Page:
Traffic is being induced by companies due to their economic behavior. Basically, two different types of traffic occur at company sites: freight traffic and commuting traffic. Due to the fact that these traffic types are connected to each other in different kinds, an integrated approach to manage them is useful. Mobility management is a proved method for companies, to handle the traffic processes caused by their business activities. According to recent trend analysis in Austria, the freight traffic as well as the individual traffic, as part of the commuting traffic, will continue to increase. More traffic jams, as well as negative environmental impacts, are expected impacts for the future. Mobility management is a tool to control the traffic behavior with the scope to reduce emissions and other negative effects which are caused by traffic. Until now, mobility management is mainly used for optimizing commuting traffic without taking the freight logistics processes into consideration. However, the method of mobility management can be used to improve the freight traffic area of a company as well. The focus of this paper will be particularly laid on analyzing to what extent companies are already using mobility management to influence not only the commuting traffic they produce but also their processes of freight logistics. A further objective is to acquire knowledge about the motivating factors which persuade companies to introduce and apply mobility management. Additionally, advantages and disadvantages of this tool will be defined as well as limitations and factors of success, with a special focus on freight logistics, will be depicted. The first step of this paper is to conduct a literature review on the issue of mobility management with a special focus on freight logistics processes. To compare the theoretical findings with the practice, interviews, following a structured interview guidline, with mobility managers of different companies in Upper Austria will be undertaken. A qualitative analysis of these surveys will in a first step show the motivation behind using mobility management to improve traffic processes and how far this approach is already being used to especially influence the freight traffic of the companies. An evaluation to what extent the method of mobility management is already being approached at Upper Austrian companies to regulate freight logistics processes will be one outcome of this publication. Furthermore, the results of the theoretical and practical analysis will reveal not only the possibilities but also the limitations of using mobility management to influence the processes of freight logistics.

Keywords: freight logistics processes, freight traffic, mobility management, passenger traffic

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8 Automatic Processing of Trauma-Related Visual Stimuli in Female Patients Suffering From Post-Traumatic Stress Disorder after Interpersonal Traumatization

Authors: Theresa Slump, Paula Neumeister, Katharina Feldker, Carina Y. Heitmann, Thomas Straube


A characteristic feature of post-traumatic stress disorder (PTSD) is the automatic processing of disorder-specific stimuli that expresses itself in intrusive symptoms such as intense physical and psychological reactions to trauma-associated stimuli. That automatic processing plays an essential role in the development and maintenance of symptoms. The aim of our study was, therefore, to investigate the behavioral and neural correlates of automatic processing of trauma-related stimuli in PTSD. Although interpersonal traumatization is a form of traumatization that often occurs, it has not yet been sufficiently studied. That is why, in our study, we focused on patients suffering from interpersonal traumatization. While previous imaging studies on PTSD mainly used faces, words, or generally negative visual stimuli, our study presented complex trauma-related and neutral visual scenes. We examined 19 female subjects suffering from PTSD and examined 19 healthy women as a control group. All subjects did a geometric comparison task while lying in a functional-magnetic-resonance-imaging (fMRI) scanner. Trauma-related scenes and neutral visual scenes that were not relevant to the task were presented while the subjects were doing the task. Regarding the behavioral level, there were not any significant differences between the task performance of the two groups. Regarding the neural level, the PTSD patients showed significant hyperactivation of the hippocampus for task-irrelevant trauma-related stimuli versus neutral stimuli when compared with healthy control subjects. Connectivity analyses revealed altered connectivity between the hippocampus and other anxiety-related areas in PTSD patients, too. Overall, those findings suggest that fear-related areas are involved in PTSD patients' processing of trauma-related stimuli even if the stimuli that were used in the study were task-irrelevant.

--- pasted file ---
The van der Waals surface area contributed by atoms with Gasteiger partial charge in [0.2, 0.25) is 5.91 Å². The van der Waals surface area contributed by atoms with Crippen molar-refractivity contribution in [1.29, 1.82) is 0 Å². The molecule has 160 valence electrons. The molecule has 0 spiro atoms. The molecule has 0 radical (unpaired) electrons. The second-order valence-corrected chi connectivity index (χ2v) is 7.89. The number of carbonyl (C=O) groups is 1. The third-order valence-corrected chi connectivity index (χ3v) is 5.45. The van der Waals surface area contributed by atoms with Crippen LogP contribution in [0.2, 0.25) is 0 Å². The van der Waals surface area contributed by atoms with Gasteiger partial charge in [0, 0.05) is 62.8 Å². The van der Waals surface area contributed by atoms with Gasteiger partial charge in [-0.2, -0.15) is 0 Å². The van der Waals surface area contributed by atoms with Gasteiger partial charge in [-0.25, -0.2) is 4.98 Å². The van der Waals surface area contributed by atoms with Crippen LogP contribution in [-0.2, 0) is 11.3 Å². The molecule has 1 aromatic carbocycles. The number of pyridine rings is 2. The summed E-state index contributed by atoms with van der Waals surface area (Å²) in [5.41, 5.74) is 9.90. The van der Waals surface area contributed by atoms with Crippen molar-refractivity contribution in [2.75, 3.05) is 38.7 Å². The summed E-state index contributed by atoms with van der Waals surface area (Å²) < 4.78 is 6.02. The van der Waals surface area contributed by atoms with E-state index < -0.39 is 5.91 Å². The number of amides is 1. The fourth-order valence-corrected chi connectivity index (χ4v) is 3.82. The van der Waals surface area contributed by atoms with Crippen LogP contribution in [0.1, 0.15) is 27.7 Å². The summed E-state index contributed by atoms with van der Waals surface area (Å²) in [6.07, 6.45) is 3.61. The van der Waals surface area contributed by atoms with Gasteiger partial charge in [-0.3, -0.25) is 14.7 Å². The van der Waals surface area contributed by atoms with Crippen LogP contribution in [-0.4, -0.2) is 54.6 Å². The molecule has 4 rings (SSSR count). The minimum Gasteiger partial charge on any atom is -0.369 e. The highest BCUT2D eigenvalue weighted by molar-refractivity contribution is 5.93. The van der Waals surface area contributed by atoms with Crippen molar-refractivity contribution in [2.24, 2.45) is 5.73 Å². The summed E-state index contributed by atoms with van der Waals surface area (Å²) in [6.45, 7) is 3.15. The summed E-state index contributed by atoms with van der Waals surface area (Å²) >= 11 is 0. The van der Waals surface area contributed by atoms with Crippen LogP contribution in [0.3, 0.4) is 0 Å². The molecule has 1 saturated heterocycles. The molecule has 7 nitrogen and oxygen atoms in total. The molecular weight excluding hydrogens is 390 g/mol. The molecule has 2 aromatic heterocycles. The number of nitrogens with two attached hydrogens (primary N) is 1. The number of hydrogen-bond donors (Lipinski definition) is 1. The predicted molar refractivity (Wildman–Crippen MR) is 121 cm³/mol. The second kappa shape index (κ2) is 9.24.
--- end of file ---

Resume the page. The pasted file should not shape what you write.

Keywords: post-traumatic stress disorder, automatic processing, hippocampus, functional magnetic resonance imaging

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7 Systematic Analysis of Logistics Location Search Methods under Aspects of Sustainability

Authors: Markus Pajones, Theresa Steiner, Matthias Neubauer